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I just worked on this problem for over an hour so I thought I’d share.

If your POST variables are just disappearing, it may be a simple fix..

I was testing

<form method="post" action="pool/new" enctype="multipart/form-data">

and my data was disappearing, use

<form method="post" action="pool/new/" enctype="multipart/form-data">

the trailing slash is all that’s needed. It is SUPER important. It should be stressed in the tutorials and events section, but no worries, hope this helps!

Just as a note, this is caused by a limitation of the URL rewriting process: all links to pool/new will be redirected to pool/new/ automatically (which is an intended behaviour). Sadly, automatic redirection cannot “forward” POST requests.

So this is definitely something that should be added to the documentation.

FALSE :)

This should be written into symphony http://see.weareinto.com/3oid

It’s not false at all, Nils explanation is correct. It is a limitation of the rewrite process, served by mod_rewrite module

The link above is a fix, and a very crafty htaccess voodoo fix, however it pushes the rewrite request through the mod_proxy module instead of mod_rewrite.

It could be added into the htaccess file for Symphony installs, but what would happen if mod_proxy and mod_http_proxy weren’t installed? The P (Proxy) flag acts the same as the L (Last) flag in htaccess, but does it fall-back gracefully to L if the module is missing? I dunno myself…

Testing it seems to break it without the proxy modules installed, so I think this should remain a custom hack rather than a default setup.

Change

### FRONTEND REWRITE - Will ignore files and folders
RewriteCond %{REQUEST_FILENAME} !-d
RewriteCond %{REQUEST_FILENAME} !-f
RewriteRule ^(.*/?)$ index.php?symphony-page=$1&%{QUERY_STRING}    [L]

To

### FRONTEND REWRITE - Will ignore files and folders
RewriteCond %{REQUEST_FILENAME} !-d
RewriteCond %{REQUEST_FILENAME} !-f
RewriteRule ^(.*/?)$ /index.php?symphony-page=$1&%{QUERY_STRING}   [P]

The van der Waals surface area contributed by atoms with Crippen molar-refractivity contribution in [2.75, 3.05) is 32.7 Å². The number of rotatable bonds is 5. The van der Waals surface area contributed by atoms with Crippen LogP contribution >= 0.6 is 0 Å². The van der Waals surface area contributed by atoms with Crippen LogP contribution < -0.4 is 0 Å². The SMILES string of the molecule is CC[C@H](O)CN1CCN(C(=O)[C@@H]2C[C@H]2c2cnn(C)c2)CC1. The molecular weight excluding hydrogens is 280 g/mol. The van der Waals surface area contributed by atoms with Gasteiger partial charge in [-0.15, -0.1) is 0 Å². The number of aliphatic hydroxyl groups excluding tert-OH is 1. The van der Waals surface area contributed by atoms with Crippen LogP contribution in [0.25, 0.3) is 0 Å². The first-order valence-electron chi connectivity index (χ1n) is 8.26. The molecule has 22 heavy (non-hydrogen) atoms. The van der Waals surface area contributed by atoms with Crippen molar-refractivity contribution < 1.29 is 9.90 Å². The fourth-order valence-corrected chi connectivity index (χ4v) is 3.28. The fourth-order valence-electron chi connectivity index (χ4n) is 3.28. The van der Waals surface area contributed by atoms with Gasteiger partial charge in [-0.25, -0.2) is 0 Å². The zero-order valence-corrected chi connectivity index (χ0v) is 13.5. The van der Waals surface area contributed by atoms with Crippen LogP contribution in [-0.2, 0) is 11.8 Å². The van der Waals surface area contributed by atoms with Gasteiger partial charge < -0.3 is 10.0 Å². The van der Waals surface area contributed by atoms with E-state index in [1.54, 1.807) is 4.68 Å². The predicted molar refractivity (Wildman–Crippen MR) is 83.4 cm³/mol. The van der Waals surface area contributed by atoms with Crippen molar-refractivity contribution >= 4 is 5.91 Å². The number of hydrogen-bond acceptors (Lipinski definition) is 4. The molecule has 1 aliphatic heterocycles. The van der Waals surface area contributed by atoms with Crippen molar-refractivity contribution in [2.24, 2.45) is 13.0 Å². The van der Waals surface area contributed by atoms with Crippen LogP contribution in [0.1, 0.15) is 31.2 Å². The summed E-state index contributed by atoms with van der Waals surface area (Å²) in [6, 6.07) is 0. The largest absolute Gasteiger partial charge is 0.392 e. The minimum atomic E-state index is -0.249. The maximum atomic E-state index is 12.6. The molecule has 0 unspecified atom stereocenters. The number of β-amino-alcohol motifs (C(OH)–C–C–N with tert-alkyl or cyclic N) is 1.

Not forgetting the prepended slash to the index.php statement. Forgetting that will cause an infinite loop.

Ha! okay great. I was just being hopeful :P

Thanks @designermonkey and @Nils

Did you get it working?

@designermonkey No, .htaccess eludes me, played with it a bit to no avail.

If Symphony enforces the fact that URLs end in a trailing slash, isn’t the solution to abide by this rule rather than try to forward on POST vars when not abiding by it?

I would have thought so, yes…

Those Symphony rewrite rules certainly doesn’t redirect to a URL with trailing slash. Does Symphony do this later in the PHP processing of the request?

There’s an Apache module (mod_dir) which does this automatic redirection when no file matches the current request, you could try adding this to the top of your .htaccess to prevent this:

DirectorySlash Off

@nickdunn if it was a matter of changing a line in an htaccess file to prevent this hard to target error, I think it’s great. Especially because it isn’t a full break, the page still shows, just doesn’t carry the POST : - IMHO a full break would be nice.

@froded, do you mean the ones I posted? Or the ones in the htaccess file?

You’ve made me realise something I missed though:

### CHECK FOR TRAILING SLASH - Will ignore files
RewriteCond %{REQUEST_FILENAME} !-f
RewriteCond %{REQUEST_URI} !/$
RewriteCond %{REQUEST_URI} !(.*)/$
RewriteRule ^(.*)$ $1/ [L,R=301]

Change to

### CHECK FOR TRAILING SLASH - Will ignore files
RewriteCond %{REQUEST_FILENAME} !-f
RewriteCond %{REQUEST_URI} !/$
RewriteCond %{REQUEST_URI} !(.*)/$
RewriteRule ^(.*)$ $1/ [P,R=301]

This is the section of the htaccess that does the rewrite to a slash

@designermonkey: Ah, sorry, I was apparently too lazy to check the actual .htaccess file myself and assumed what you posted was the relevant section. I only commented on the lines you posted.

Haven’t looked too closely at Symphony’s .htaccess file before. But I must say I’m a bit unsure if forcing a trailing slash on every request should be done. Loosing POST data is one possible problem. But a trailing slash symbolizes to me a directory/catalog which does not fit with “URL for an article/product/photo/any-singular-item”. I’m wondering what the reason is for doing this, and what other “problem” it solves?

Loosing POST data is one possible problem

But if you add the trailing slash to your form action attributes, then it doesn’t become a problem ;-)

I don’t think the trailing slash attempts to solve any specific problem, but it was a preference and a convention that was adopted.

More reading: Trailing slash rule in .htaccess

uff, after 5 hours I finally found this page which helped immediately! :D Thank you very much :D

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